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The Weekend Australian - Review - - Television - Ian Cuthbertson

Su­per­tramp: Live in Paris ’ 79

Satur­day, 8.30pm, Stu­dio

English band Su­per­tramp came to in­ter­na­tional promi­nence in 1974 with its third al­bum, Crime of the Cen­tury. By 1979, sixth al­bum Break­fast in Amer­ica had been launched and the band un­der­took a gru­elling 10-month world tour to pro­mote the new record. Per­haps as a re­sult, Break­fast in Amer­ica be­came the big­gest sell­ing al­bum in the world that year. The tour be­gan in March in Boul­der, Colorado, and by Novem­ber Su­per­tramp had con­quered France. This concert film shows the band at its per­for­mance peak and bask­ing in the fren­zied ado­ra­tion of au­di­ences on a par­tic­u­larly mem­o­rable night in Paris near the end of the tour. It’s pretty much a straight­for­ward filmed concert, though the band’s trade­mark back­ground videos are dis­played in full screen. Great tunes, great play­ing and horn play­ers in trousers that are far too tight. Baby boomer nos­tal­gia writ large.

Wildest Arc­tic

Sun­day, 6.30pm, An­i­mal Planet There is much to en­joy in this beau­ti­ful doc­u­men­tary about one of the cold­est, most in­hos­pitable places on earth. Lovers of nat­u­ral his­tory tele­vi­sion will find them­selves in fa­mil­iar ter­ri­tory but the pro­gram is dis­tin­guished enough to con­tain many new an­gles on old in­for­ma­tion. Did you know that fe­male polar bears weigh­ing up to 500kg give birth to cubs that weigh just 600g? That male polar bears don’t hi­ber­nate, spend­ing months wan­der­ing alone in the freez­ing dark of win­ter? Early in the pro­gram a pod of bel­uga whales gets trapped be­neath the ice with just a small hole for the en­tire pod to breathe through. Starv­ing and weak­ened they make ex­cel­lent prey for hun­gry polar bears. The land­scape, filmed in win­ter twi­light and glar­ing day­light, seems al­most im­pos­si­bly beau­ti­ful. Highly rec­om­mended.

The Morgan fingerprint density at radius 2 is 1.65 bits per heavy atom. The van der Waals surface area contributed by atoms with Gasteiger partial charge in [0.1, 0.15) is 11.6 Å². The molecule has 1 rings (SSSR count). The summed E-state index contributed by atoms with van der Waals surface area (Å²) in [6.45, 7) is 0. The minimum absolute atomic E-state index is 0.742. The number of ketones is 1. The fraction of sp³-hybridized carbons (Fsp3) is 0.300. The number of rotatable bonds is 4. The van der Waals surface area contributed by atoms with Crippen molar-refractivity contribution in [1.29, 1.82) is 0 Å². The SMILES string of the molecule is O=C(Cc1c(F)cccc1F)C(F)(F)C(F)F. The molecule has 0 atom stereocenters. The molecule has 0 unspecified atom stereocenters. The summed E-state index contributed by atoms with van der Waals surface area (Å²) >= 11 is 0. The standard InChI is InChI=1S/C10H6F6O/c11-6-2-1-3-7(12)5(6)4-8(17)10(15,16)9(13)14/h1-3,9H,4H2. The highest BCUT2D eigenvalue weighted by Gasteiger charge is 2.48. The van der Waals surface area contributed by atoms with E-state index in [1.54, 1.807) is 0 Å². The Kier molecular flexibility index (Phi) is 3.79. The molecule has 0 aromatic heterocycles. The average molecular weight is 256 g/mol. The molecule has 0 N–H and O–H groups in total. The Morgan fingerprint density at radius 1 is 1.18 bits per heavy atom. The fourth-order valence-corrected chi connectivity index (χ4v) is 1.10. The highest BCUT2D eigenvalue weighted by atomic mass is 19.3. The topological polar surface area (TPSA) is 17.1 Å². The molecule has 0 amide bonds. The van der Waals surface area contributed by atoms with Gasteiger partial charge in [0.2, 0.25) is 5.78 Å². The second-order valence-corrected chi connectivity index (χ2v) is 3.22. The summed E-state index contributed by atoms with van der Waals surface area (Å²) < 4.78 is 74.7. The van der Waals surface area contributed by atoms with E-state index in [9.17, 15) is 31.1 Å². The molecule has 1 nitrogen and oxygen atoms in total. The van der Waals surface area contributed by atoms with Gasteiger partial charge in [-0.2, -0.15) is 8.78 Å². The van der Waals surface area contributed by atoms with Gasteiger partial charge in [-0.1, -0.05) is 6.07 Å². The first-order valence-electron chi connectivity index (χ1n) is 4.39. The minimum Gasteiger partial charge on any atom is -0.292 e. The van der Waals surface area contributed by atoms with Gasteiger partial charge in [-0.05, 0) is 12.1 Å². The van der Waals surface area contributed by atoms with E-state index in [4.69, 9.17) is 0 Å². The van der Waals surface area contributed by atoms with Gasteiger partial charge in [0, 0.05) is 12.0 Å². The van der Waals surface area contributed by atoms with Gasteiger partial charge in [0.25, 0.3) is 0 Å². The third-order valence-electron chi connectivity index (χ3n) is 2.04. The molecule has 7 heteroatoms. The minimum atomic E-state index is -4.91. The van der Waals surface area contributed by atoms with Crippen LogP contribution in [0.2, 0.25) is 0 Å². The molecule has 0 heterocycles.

Myth­busters

Mon­day, 8.30pm, Dis­cov­ery The de­but of the eighth sea­son for the guys who get to blow stuff up for a liv­ing. Ah, I’ve missed Adam Sav­age and Jamie Hyne­man: they re­mind me so much of kids I liked at pri­mary school. And there was a time, not so long ago, when Myth­busters was all over payTV like a rash, then it seemed to van­ish. Hap­pily, ab­sence makes the heart grow fonder, and our mates are up to their old tricks. Tonight the topic is things that may cause an oth­er­wise care­ful driver to swerve off the straight and nar­row, such as shoes with spike heels or ver­tig­i­nous plat­forms. Sav­age and Hyne­man take one for the team by putting on fancy shoes and head­ing for a stunt-driv­ing track. The blokes also ex­plore the no­tion that it’s not a great idea to drive when you are des­per­ate to take a pee. It has noth­ing to do with al­co­hol — which is clearly a no-no when driv­ing — but the ef­fect a burst­ing blad­der has on con­cen­tra­tion. To show how it works, Adam has a con­test with him­self. In one cor­ner is a brain ad­dled with booze; in the other a blad­der filled to en­durance point and be­yond.

Inside Men